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  Eiichiro Komatsu shares 2012 Gruber Cosmology Prize

Eiichiro Komatsu shares 2012 Gruber Cosmology Prize

20 June 2012 - The Gruber Foundation has just announced that its 2012 Cosmology Prize is awarded to Charles Bennett and the WMAP Team for pinning down the Universe. As a member of the WMAP Team since 2001 and lead author of the papers presenting the cosmological interpretation of their five- and seven-year WMAP datasets, new MPA director Eiichiro Komatsu has played a major role in the success of the WMAP enterprise. He becomes the third MPA scientist to win the $500,000 Gruber Cosmology Prize after Rashid Sunyaev (2003) and Simon White (2011).

This detailed, all-sky picture of the infant universe was created from seven years of WMAP data. The image reveals temperature fluctuations in the cosmic gas (shown by variations in colour) just 400,000 years after the Big Bang itself. These are weak sound waves which later grew to become the galaxies we see today. The signal from our Galaxy was subtracted using the multi-frequency data. This image shows a temperature range of ±200 µK.
Credit: NASA / WMAP Science Team

WMAP is a NASA satellite mission which was launched in 2001 into an orbit near the second Lagrange point of the Earth-Sun system. (This is beyond the Moon’s orbit in the diametrically opposed direction to the Sun, as seen from Earth.) The WMAP satellite has mapped the nearly uniform Cosmic Microwave Background (CMB) radiation across the whole sky, making an image of tiny variations in temperature which reflect small density fluctuations. These structures are seen when the Universe as a whole was only 400,000 years old, long before any stars or galaxies had formed.

The latest analysis of the WMAP data concluded, in a paper led by Komatsu, that the Universe:

  • is within 1 percent of 13.75 billion years old;
  • consists of 22.7 percent dark matter, 72.8 percent dark energy, and only 4.6 percent “ordinary” matter;
  • seems to have undergone a period of “inflation” in the first trillionth of a trillionth of a trillionth of a second of its existence, just as many theorists have been predicting;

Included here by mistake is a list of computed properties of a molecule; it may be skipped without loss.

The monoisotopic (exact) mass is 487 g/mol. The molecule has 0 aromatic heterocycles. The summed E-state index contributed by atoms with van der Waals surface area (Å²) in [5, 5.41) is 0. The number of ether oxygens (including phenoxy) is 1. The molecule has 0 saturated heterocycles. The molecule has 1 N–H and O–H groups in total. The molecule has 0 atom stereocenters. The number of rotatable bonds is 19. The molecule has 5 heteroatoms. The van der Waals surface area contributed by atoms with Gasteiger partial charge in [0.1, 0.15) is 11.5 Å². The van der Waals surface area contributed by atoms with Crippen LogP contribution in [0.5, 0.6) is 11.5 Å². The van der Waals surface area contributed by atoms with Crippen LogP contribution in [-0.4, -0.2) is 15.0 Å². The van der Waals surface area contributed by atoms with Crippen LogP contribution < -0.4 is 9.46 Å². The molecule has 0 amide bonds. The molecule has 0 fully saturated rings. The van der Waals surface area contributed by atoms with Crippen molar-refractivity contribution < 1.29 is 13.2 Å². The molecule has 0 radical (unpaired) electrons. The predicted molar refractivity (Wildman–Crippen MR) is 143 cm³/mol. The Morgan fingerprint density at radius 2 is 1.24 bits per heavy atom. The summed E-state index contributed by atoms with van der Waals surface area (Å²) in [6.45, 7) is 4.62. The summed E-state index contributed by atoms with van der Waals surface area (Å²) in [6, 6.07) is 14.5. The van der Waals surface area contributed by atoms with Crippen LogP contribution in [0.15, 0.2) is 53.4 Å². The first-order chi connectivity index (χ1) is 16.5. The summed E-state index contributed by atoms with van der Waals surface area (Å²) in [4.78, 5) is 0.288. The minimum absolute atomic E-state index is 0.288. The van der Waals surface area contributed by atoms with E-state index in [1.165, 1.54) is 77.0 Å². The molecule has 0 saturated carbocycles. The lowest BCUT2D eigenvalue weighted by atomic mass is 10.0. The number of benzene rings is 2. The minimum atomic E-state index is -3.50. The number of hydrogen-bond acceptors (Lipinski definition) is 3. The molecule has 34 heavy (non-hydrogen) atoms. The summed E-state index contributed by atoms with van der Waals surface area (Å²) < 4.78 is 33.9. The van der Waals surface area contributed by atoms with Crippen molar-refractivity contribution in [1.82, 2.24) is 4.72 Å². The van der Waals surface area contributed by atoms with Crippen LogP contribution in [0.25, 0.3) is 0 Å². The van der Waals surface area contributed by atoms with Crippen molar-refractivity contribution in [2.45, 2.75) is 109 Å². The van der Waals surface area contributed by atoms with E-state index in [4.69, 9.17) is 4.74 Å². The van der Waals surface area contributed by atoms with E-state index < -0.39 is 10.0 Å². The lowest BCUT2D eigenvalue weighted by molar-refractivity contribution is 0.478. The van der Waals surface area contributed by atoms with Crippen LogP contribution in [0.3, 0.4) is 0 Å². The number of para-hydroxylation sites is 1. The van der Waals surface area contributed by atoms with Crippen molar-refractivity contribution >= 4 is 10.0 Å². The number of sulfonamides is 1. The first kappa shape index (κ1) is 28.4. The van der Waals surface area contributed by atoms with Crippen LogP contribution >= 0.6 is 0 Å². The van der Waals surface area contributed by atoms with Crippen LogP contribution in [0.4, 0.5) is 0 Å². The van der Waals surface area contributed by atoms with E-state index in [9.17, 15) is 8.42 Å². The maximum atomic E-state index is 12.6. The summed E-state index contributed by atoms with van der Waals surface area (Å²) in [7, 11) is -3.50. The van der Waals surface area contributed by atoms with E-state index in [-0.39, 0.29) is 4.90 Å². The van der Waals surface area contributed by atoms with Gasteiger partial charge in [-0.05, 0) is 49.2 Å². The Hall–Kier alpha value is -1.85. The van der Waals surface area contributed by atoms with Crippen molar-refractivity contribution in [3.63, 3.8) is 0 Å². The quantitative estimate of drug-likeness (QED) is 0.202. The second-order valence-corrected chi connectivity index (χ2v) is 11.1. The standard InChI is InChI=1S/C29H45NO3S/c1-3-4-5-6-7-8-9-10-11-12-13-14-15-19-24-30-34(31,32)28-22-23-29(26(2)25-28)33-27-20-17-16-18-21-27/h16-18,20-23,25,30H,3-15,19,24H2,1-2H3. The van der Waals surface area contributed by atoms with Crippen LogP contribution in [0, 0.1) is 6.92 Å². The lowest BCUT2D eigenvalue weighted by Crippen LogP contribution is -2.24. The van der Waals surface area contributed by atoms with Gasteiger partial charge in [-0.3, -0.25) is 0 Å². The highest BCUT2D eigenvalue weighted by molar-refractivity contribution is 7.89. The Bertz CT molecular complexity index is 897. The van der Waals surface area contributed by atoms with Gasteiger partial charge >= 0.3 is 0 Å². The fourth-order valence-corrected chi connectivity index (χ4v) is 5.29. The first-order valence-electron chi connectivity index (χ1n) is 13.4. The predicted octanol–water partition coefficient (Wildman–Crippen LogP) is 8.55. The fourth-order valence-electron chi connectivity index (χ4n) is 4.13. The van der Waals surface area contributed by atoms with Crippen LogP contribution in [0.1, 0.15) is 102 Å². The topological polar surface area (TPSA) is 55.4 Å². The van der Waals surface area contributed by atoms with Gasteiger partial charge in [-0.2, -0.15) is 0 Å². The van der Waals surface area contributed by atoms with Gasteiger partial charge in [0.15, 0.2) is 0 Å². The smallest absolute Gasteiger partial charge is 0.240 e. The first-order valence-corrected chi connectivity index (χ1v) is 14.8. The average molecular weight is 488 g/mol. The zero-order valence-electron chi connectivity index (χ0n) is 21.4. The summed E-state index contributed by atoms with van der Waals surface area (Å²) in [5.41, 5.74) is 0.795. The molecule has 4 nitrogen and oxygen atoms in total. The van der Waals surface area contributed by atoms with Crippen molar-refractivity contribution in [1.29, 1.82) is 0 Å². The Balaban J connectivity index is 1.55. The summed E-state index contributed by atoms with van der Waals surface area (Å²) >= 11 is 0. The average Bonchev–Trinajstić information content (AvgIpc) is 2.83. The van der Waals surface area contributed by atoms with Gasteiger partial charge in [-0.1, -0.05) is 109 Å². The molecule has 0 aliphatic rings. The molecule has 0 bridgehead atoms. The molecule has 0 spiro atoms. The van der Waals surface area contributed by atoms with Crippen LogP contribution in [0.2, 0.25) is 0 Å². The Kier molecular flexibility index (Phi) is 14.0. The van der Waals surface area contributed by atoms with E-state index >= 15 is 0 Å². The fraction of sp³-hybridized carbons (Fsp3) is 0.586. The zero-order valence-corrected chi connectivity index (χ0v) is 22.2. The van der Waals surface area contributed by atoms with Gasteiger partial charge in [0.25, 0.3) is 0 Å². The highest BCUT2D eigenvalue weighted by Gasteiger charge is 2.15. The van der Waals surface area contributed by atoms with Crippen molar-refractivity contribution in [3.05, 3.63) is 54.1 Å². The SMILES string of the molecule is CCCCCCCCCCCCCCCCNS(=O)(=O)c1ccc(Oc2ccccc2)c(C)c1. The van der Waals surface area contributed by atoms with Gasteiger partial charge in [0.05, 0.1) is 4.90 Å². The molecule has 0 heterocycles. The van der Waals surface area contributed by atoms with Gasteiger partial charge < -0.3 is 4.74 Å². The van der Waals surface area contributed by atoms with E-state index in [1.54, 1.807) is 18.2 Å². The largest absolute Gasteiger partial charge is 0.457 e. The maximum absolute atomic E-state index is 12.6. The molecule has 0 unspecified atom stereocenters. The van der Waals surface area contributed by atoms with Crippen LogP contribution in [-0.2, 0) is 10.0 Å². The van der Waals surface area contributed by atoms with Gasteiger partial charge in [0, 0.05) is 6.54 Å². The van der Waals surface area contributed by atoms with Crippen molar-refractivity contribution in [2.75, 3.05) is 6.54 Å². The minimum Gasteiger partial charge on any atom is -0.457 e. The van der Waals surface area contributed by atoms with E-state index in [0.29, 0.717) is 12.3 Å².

• has a flat geometry, to within 0.6 percent.

So precise are these findings that WMAP’s version of the Universe is now commonly known as the Standard Cosmological Model.

Charles Bennett was the Principal Investigator of this mission and Eiichiro Komatsu’s principal role in the team was to help understand the physical implications of the observed structure. In 2010, WMAP finally stopped taking data, but in summer 2009 a successor mission was launched: The Planck Surveyor satellite mission measures the CMB temperature fluctuations with even higher accuracy than WMAP. The Max Planck Institute for Astrophysics developed important software components for Planck and is heavily involved in the scientific interpretation of the mission data.


linkPfeilExtern.gifAnnouncement by the Gruber Foundation

Original publication:

linkPfeilExtern.gifSeven-Year Wilkinson Microwave Anisotropy Probe (WMAP) Observations: Cosmological Interpretation
Komatsu, E.,, 2011, ApJS, 192, 18


Dr. Hannelore Hämmerle
Press Officer
Max Planck Institute for Astrophysics, Garching
Tel. +49 89 30000-3980

For more information on the Gruber Prize please contact
A. Sarah Hreha
Tel: +1 (212) 247-8484.

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last modified: 2012-11-22